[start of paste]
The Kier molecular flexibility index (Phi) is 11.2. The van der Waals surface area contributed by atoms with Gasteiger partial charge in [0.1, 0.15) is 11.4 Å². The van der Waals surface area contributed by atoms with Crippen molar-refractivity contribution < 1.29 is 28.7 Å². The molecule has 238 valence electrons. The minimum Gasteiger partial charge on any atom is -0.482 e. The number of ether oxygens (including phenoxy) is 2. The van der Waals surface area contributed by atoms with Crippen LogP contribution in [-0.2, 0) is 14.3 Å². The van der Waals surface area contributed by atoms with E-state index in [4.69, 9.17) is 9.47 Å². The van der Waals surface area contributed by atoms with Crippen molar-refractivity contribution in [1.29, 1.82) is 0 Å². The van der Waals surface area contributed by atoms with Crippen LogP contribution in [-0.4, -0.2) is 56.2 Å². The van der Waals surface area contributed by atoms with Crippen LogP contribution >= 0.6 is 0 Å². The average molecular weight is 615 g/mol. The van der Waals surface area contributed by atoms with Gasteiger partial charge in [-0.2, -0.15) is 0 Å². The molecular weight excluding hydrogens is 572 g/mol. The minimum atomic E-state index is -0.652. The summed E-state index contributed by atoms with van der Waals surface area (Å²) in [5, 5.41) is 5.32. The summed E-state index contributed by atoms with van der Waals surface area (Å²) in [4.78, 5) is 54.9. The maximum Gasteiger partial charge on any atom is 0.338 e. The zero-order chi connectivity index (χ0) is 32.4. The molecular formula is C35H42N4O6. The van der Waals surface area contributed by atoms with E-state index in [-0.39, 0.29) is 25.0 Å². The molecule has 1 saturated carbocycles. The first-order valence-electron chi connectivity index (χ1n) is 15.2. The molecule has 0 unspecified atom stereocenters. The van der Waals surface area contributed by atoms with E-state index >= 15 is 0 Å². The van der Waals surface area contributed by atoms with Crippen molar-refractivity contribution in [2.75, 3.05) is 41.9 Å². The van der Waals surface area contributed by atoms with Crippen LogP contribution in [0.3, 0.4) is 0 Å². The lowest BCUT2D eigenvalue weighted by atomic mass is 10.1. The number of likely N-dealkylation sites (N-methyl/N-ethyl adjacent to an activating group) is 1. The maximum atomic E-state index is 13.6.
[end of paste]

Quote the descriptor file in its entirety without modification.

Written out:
The Kier molecular flexibility index (Phi) is 11.2. The van der Waals surface area contributed by atoms with Gasteiger partial charge in [0.1, 0.15) is 11.4 Å². The van der Waals surface area contributed by atoms with Crippen molar-refractivity contribution < 1.29 is 28.7 Å². The molecule has 238 valence electrons. The minimum Gasteiger partial charge on any atom is -0.482 e. The number of ether oxygens (including phenoxy) is 2. The van der Waals surface area contributed by atoms with Crippen LogP contribution in [-0.2, 0) is 14.3 Å². The van der Waals surface area contributed by atoms with E-state index in [4.69, 9.17) is 9.47 Å². The van der Waals surface area contributed by atoms with Crippen molar-refractivity contribution in [1.29, 1.82) is 0 Å². The van der Waals surface area contributed by atoms with Crippen LogP contribution in [-0.4, -0.2) is 56.2 Å². The van der Waals surface area contributed by atoms with Crippen LogP contribution >= 0.6 is 0 Å². The average molecular weight is 615 g/mol. The van der Waals surface area contributed by atoms with Gasteiger partial charge in [-0.2, -0.15) is 0 Å². The molecular weight excluding hydrogens is 572 g/mol. The minimum atomic E-state index is -0.652. The summed E-state index contributed by atoms with van der Waals surface area (Å²) in [5, 5.41) is 5.32. The summed E-state index contributed by atoms with van der Waals surface area (Å²) in [4.78, 5) is 54.9. The maximum Gasteiger partial charge on any atom is 0.338 e. The zero-order chi connectivity index (χ0) is 32.4. The molecular formula is C35H42N4O6. The van der Waals surface area contributed by atoms with E-state index in [-0.39, 0.29) is 25.0 Å². The molecule has 1 saturated carbocycles. The first-order valence-electron chi connectivity index (χ1n) is 15.2. The molecule has 0 unspecified atom stereocenters. The van der Waals surface area contributed by atoms with E-state index >= 15 is 0 Å². The van der Waals surface area contributed by atoms with Crippen molar-refractivity contribution in [2.75, 3.05) is 41.9 Å². The van der Waals surface area contributed by atoms with Crippen LogP contribution in [0.3, 0.4) is 0 Å². The lowest BCUT2D eigenvalue weighted by atomic mass is 10.1. The number of likely N-dealkylation sites (N-methyl/N-ethyl adjacent to an activating group) is 1. The maximum atomic E-state index is 13.6.